Coursera, the venture funded West Coast MOOC, is certainly interested in research to improve the quality and delivery of online education. But the main goals are creating critical mass and massive reach and developing a powerful online brand to create a viable business model and a profitable company. They plan is to deliver long-term financial return for investors. Think of Coursera like other large education companies such as McGraw Hill, Pearson, and Phoenix University.

In addition to traditional education companies, we could envision a company like LinkedIn buying Coursera and adding an online education business to leverage their incredible reach to professionals. As a result of such strategic options, venture investors will be willing to fund companies such as Coursera, Udacity and Udemy.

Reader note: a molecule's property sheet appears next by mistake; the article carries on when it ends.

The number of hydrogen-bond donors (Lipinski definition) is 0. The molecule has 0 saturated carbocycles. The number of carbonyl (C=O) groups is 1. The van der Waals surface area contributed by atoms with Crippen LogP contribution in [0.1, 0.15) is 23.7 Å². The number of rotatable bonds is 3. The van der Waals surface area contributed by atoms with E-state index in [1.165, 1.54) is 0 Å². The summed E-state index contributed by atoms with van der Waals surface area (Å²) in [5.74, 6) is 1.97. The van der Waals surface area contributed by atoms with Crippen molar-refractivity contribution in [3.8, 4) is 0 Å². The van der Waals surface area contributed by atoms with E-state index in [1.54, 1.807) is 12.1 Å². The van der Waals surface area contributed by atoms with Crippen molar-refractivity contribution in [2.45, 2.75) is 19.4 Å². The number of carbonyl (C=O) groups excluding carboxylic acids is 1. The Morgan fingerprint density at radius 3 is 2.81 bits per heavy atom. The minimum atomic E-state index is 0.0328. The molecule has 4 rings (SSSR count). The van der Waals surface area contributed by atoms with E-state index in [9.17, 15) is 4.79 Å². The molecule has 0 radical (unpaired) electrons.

Notice the different strategic direction and potential of these for-profit exit strategies as compared to large scale philanthropic investments like EdX. And consider the remaining strategic options clustered in the lower right hand quadrant of the chart. Just to be clear, we don't see any negative stigma positioning yourself in that quadrant and focusing on smaller reach and brand goals while pushing for revenue generation. In our view, this will be the competitive position for the large majority of traditional non-profit and public universities. In fact, we see tremendous online opportunity for many universities owning extremely strong brand awareness in a highly specialized academic areas. We envision specific schools developing an online course that can differentiate their institution globally as among the best programs in the world for, let's say, hotel and restaurant management, or urban architecture.